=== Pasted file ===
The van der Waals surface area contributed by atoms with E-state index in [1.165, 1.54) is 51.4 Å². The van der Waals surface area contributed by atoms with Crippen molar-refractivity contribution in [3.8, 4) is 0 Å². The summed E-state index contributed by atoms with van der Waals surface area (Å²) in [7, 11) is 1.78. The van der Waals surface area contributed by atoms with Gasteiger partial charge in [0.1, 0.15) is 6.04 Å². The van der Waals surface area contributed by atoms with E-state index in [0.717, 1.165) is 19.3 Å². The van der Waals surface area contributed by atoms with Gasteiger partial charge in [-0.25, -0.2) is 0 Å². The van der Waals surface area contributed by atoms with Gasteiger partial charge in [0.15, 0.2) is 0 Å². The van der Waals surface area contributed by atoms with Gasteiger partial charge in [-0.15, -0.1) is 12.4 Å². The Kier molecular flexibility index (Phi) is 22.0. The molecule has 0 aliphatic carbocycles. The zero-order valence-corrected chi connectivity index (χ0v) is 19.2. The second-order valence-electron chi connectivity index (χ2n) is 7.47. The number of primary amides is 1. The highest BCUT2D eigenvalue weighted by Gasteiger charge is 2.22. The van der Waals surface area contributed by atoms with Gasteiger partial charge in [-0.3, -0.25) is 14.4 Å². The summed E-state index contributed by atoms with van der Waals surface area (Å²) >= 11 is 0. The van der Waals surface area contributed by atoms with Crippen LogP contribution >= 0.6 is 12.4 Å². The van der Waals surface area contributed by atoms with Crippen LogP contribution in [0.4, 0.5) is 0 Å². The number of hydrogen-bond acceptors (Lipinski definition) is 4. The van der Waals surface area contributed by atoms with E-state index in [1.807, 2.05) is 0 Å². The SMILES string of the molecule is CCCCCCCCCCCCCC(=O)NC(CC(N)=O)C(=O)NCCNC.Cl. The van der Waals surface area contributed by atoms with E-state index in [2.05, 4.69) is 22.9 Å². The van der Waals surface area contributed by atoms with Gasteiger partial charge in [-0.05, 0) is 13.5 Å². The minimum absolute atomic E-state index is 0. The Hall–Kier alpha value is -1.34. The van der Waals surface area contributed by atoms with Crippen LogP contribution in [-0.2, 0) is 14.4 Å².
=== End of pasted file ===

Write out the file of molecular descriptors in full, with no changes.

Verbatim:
The van der Waals surface area contributed by atoms with E-state index in [1.165, 1.54) is 51.4 Å². The van der Waals surface area contributed by atoms with Crippen molar-refractivity contribution in [3.8, 4) is 0 Å². The summed E-state index contributed by atoms with van der Waals surface area (Å²) in [7, 11) is 1.78. The van der Waals surface area contributed by atoms with Gasteiger partial charge in [0.1, 0.15) is 6.04 Å². The van der Waals surface area contributed by atoms with E-state index in [0.717, 1.165) is 19.3 Å². The van der Waals surface area contributed by atoms with Gasteiger partial charge in [-0.25, -0.2) is 0 Å². The van der Waals surface area contributed by atoms with Gasteiger partial charge in [0.15, 0.2) is 0 Å². The van der Waals surface area contributed by atoms with Gasteiger partial charge in [-0.15, -0.1) is 12.4 Å². The Kier molecular flexibility index (Phi) is 22.0. The molecule has 0 aliphatic carbocycles. The zero-order valence-corrected chi connectivity index (χ0v) is 19.2. The second-order valence-electron chi connectivity index (χ2n) is 7.47. The number of primary amides is 1. The highest BCUT2D eigenvalue weighted by Gasteiger charge is 2.22. The van der Waals surface area contributed by atoms with Gasteiger partial charge in [-0.3, -0.25) is 14.4 Å². The summed E-state index contributed by atoms with van der Waals surface area (Å²) >= 11 is 0. The van der Waals surface area contributed by atoms with Crippen LogP contribution >= 0.6 is 12.4 Å². The van der Waals surface area contributed by atoms with Crippen LogP contribution in [0.4, 0.5) is 0 Å². The number of hydrogen-bond acceptors (Lipinski definition) is 4. The van der Waals surface area contributed by atoms with E-state index in [1.807, 2.05) is 0 Å². The SMILES string of the molecule is CCCCCCCCCCCCCC(=O)NC(CC(N)=O)C(=O)NCCNC.Cl. The van der Waals surface area contributed by atoms with E-state index in [2.05, 4.69) is 22.9 Å². The van der Waals surface area contributed by atoms with Gasteiger partial charge in [-0.05, 0) is 13.5 Å². The minimum absolute atomic E-state index is 0. The Hall–Kier alpha value is -1.34. The van der Waals surface area contributed by atoms with Crippen LogP contribution in [-0.2, 0) is 14.4 Å².